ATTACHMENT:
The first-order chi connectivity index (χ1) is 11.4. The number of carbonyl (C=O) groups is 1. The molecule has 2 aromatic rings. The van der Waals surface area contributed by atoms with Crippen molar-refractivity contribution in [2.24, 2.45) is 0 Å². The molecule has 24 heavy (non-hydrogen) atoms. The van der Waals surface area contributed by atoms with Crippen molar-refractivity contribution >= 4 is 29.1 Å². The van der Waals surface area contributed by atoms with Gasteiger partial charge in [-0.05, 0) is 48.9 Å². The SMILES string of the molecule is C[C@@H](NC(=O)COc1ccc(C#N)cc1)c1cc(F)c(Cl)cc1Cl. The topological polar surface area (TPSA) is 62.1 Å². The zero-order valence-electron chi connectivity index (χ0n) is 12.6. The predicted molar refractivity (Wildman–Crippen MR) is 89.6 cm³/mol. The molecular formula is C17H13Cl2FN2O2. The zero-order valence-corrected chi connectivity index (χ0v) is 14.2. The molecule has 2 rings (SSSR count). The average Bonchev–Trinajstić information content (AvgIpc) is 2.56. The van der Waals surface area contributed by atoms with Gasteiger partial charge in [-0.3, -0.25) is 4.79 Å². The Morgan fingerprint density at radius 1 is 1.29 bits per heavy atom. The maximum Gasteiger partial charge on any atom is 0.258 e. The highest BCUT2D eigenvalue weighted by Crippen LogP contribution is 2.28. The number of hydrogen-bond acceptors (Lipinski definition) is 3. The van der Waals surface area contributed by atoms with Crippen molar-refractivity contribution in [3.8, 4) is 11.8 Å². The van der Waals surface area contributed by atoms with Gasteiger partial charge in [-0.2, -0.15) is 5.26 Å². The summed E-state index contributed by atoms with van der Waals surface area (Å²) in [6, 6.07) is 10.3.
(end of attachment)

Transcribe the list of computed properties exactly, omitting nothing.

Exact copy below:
The first-order chi connectivity index (χ1) is 11.4. The number of carbonyl (C=O) groups is 1. The molecule has 2 aromatic rings. The van der Waals surface area contributed by atoms with Crippen molar-refractivity contribution in [2.24, 2.45) is 0 Å². The molecule has 24 heavy (non-hydrogen) atoms. The van der Waals surface area contributed by atoms with Crippen molar-refractivity contribution >= 4 is 29.1 Å². The van der Waals surface area contributed by atoms with Gasteiger partial charge in [-0.05, 0) is 48.9 Å². The SMILES string of the molecule is C[C@@H](NC(=O)COc1ccc(C#N)cc1)c1cc(F)c(Cl)cc1Cl. The topological polar surface area (TPSA) is 62.1 Å². The zero-order valence-electron chi connectivity index (χ0n) is 12.6. The predicted molar refractivity (Wildman–Crippen MR) is 89.6 cm³/mol. The molecular formula is C17H13Cl2FN2O2. The zero-order valence-corrected chi connectivity index (χ0v) is 14.2. The molecule has 2 rings (SSSR count). The average Bonchev–Trinajstić information content (AvgIpc) is 2.56. The van der Waals surface area contributed by atoms with Gasteiger partial charge in [-0.3, -0.25) is 4.79 Å². The Morgan fingerprint density at radius 1 is 1.29 bits per heavy atom. The maximum Gasteiger partial charge on any atom is 0.258 e. The highest BCUT2D eigenvalue weighted by Crippen LogP contribution is 2.28. The number of hydrogen-bond acceptors (Lipinski definition) is 3. The van der Waals surface area contributed by atoms with Crippen molar-refractivity contribution in [3.8, 4) is 11.8 Å². The van der Waals surface area contributed by atoms with Gasteiger partial charge in [-0.2, -0.15) is 5.26 Å². The summed E-state index contributed by atoms with van der Waals surface area (Å²) in [6, 6.07) is 10.3.